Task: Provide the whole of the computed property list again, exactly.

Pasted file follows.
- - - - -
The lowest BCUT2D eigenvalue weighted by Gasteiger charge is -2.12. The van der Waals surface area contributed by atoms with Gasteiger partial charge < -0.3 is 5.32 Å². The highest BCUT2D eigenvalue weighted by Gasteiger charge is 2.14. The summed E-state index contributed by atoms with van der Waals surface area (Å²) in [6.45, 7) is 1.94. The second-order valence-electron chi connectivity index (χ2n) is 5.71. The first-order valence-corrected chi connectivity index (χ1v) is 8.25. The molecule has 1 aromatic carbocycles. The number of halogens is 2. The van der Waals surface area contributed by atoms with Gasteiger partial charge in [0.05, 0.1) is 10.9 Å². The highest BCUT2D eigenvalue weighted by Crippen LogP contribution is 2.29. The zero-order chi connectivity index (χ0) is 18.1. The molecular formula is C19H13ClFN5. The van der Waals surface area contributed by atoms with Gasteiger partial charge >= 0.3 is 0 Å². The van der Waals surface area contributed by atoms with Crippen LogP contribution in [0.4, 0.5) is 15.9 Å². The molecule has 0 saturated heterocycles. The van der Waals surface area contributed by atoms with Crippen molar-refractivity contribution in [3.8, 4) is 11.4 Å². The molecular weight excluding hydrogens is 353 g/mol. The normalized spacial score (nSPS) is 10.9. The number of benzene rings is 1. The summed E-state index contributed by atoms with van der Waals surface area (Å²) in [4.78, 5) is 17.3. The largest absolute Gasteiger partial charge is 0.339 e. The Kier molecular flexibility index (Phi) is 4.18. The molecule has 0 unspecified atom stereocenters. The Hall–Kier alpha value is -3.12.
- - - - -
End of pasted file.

The lowest BCUT2D eigenvalue weighted by Gasteiger charge is -2.12. The van der Waals surface area contributed by atoms with Gasteiger partial charge < -0.3 is 5.32 Å². The highest BCUT2D eigenvalue weighted by Gasteiger charge is 2.14. The summed E-state index contributed by atoms with van der Waals surface area (Å²) in [6.45, 7) is 1.94. The second-order valence-electron chi connectivity index (χ2n) is 5.71. The first-order valence-corrected chi connectivity index (χ1v) is 8.25. The molecule has 1 aromatic carbocycles. The number of halogens is 2. The van der Waals surface area contributed by atoms with Gasteiger partial charge in [0.05, 0.1) is 10.9 Å². The highest BCUT2D eigenvalue weighted by Crippen LogP contribution is 2.29. The zero-order chi connectivity index (χ0) is 18.1. The molecular formula is C19H13ClFN5. The van der Waals surface area contributed by atoms with Gasteiger partial charge >= 0.3 is 0 Å². The van der Waals surface area contributed by atoms with Crippen LogP contribution in [0.4, 0.5) is 15.9 Å². The molecule has 0 saturated heterocycles. The van der Waals surface area contributed by atoms with Crippen molar-refractivity contribution in [3.8, 4) is 11.4 Å². The molecular weight excluding hydrogens is 353 g/mol. The normalized spacial score (nSPS) is 10.9. The number of benzene rings is 1. The summed E-state index contributed by atoms with van der Waals surface area (Å²) in [4.78, 5) is 17.3. The largest absolute Gasteiger partial charge is 0.339 e. The Kier molecular flexibility index (Phi) is 4.18. The molecule has 0 unspecified atom stereocenters. The Hall–Kier alpha value is -3.12.